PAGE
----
National Policy Dialogue To Advance
Integrated Health Care:
Finding Common Ground
October 31 - November 3, 2001
Members of the Integrated Healthcare Consortium are convening a conference titled "National Policy Dialogue to Advance Integrated Health Care Policy: Finding Common Ground," October 31 - November 3, 2001, at the Georgetown University Conference Center in Washington, D.C. The meeting is being co-hosted by the American Association for Health Freedom (formerly the American Preventive Medical Association), Bastyr University and Georgetown University School of Medicine.
The goal is to create a collaborative report that will help focus the national health care debate and ultimately develop national policy recommendations to ensure that the American public benefits from advancements in the science and understanding of all health care systems, disciplines and modalities. The intent is that the finished report can be used by policy makers, professional associations, academic institutions and others to develop a coordinated national effort to foster appropriate research; to develop appropriate standards for professionals as well as products; to expand and integrate curricula; and to increase consumer access to complementary and alternative therapies. Participants will use several documents as a starting point. These include the National Plan to Advance Integrated Health Care*; the draft report of the White House Commission on Complementary and Alternative Medicine Policy, the five-year strategic plan developed by the National Center for Complementary and Alternative Medicine (NCCAM) entitled Expanding Horizons of Healthcare, and the findings from the Integrative Medicine Industry Leadership Summit 2001.
The Integrated Healthcare Consortium, as well as the Steering Committee for this National Policy Dialogue, consists of (1) faculty from a number of universities and academic health centers, who have credibility in the academic and professional communities of both conventional and complementary /alternative medicine (CAM), law and public policy, and (2) representatives of the conventional and CAM professions who, along with their organizations, have extensive contacts throughout both communities and a comprehensive understanding of the relevant issues facing them. Members of the Steering Committee and others within their institutions/organizations have also worked with legislators, regulators, providers, payers, educational institutions, professional associations, policy makers and the public on CAM and integration issues for many years. In addition, they are experienced collaborators, who know how to bring diverse constituencies together and create a cooperative spirit and focus on shared goals.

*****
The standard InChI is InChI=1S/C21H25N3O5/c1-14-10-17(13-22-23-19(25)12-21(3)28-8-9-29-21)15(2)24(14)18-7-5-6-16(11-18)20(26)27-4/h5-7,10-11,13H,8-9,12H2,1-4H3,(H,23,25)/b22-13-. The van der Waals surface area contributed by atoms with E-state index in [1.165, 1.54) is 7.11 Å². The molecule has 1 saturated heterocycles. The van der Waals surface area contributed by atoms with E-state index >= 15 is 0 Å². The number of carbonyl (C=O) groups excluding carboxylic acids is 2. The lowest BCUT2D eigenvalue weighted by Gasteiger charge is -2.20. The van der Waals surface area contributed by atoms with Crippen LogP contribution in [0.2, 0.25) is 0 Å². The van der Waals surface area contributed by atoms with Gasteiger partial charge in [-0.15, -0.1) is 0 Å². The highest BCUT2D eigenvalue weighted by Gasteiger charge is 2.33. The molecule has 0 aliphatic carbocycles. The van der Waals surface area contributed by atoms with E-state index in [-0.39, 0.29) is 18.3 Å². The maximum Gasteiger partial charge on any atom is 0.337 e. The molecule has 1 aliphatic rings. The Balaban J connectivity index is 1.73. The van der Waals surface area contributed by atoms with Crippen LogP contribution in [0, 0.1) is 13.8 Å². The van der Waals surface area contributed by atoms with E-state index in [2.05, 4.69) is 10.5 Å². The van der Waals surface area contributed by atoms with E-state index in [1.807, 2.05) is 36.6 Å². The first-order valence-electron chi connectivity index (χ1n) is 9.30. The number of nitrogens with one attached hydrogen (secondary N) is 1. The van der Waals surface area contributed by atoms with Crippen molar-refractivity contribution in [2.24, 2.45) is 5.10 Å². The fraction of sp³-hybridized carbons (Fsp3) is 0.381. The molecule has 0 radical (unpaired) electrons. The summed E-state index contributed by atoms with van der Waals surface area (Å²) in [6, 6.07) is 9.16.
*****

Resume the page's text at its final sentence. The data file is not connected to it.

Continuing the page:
The Steering Committee members and their organizations, listed on the opening page of this program description, have agreed to be conference sponsors. Their task is to oversee the design and implementation of the event, secure adequate funding, and determine an agenda that will ensure that this Policy Dialogue will be a remarkable and productive joint effort of all who come to the table.